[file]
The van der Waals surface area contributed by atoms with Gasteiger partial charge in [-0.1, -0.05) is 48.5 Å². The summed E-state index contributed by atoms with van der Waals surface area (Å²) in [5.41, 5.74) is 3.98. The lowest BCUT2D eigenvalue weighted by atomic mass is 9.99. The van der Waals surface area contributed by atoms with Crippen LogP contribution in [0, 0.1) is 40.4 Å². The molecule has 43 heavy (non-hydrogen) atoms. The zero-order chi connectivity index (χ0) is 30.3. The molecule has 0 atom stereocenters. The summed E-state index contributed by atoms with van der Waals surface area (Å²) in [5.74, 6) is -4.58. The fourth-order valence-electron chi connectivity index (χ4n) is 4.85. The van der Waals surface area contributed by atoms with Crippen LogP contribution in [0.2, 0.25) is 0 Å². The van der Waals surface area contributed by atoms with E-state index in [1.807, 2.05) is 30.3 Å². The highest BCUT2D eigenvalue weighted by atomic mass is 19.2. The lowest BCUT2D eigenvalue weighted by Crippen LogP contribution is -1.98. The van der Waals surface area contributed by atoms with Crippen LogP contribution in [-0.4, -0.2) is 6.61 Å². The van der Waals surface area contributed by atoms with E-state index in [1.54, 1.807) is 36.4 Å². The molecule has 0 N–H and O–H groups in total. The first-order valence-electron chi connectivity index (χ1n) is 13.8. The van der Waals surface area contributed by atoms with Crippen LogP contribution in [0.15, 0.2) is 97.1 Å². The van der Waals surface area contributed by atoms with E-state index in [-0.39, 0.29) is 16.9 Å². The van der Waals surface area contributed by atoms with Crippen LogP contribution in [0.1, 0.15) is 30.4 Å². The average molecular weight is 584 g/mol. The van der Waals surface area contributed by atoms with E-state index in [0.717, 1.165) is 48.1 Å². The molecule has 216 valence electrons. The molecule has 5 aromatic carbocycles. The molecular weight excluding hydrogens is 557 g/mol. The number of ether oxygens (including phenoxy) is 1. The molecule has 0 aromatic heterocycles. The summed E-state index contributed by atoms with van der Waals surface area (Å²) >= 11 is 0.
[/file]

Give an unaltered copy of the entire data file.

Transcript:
The van der Waals surface area contributed by atoms with Gasteiger partial charge in [-0.1, -0.05) is 48.5 Å². The summed E-state index contributed by atoms with van der Waals surface area (Å²) in [5.41, 5.74) is 3.98. The lowest BCUT2D eigenvalue weighted by atomic mass is 9.99. The van der Waals surface area contributed by atoms with Crippen LogP contribution in [0, 0.1) is 40.4 Å². The molecule has 43 heavy (non-hydrogen) atoms. The zero-order chi connectivity index (χ0) is 30.3. The molecule has 0 atom stereocenters. The summed E-state index contributed by atoms with van der Waals surface area (Å²) in [5.74, 6) is -4.58. The fourth-order valence-electron chi connectivity index (χ4n) is 4.85. The van der Waals surface area contributed by atoms with Crippen LogP contribution in [0.2, 0.25) is 0 Å². The van der Waals surface area contributed by atoms with E-state index in [1.807, 2.05) is 30.3 Å². The highest BCUT2D eigenvalue weighted by atomic mass is 19.2. The lowest BCUT2D eigenvalue weighted by Crippen LogP contribution is -1.98. The van der Waals surface area contributed by atoms with Crippen LogP contribution in [-0.4, -0.2) is 6.61 Å². The van der Waals surface area contributed by atoms with E-state index in [1.54, 1.807) is 36.4 Å². The molecule has 0 N–H and O–H groups in total. The first-order valence-electron chi connectivity index (χ1n) is 13.8. The van der Waals surface area contributed by atoms with Crippen LogP contribution in [0.15, 0.2) is 97.1 Å². The van der Waals surface area contributed by atoms with E-state index in [-0.39, 0.29) is 16.9 Å². The van der Waals surface area contributed by atoms with Crippen LogP contribution in [0.1, 0.15) is 30.4 Å². The average molecular weight is 584 g/mol. The van der Waals surface area contributed by atoms with E-state index in [0.717, 1.165) is 48.1 Å². The molecule has 216 valence electrons. The molecule has 5 aromatic carbocycles. The molecular weight excluding hydrogens is 557 g/mol. The number of ether oxygens (including phenoxy) is 1. The molecule has 0 aromatic heterocycles. The summed E-state index contributed by atoms with van der Waals surface area (Å²) >= 11 is 0.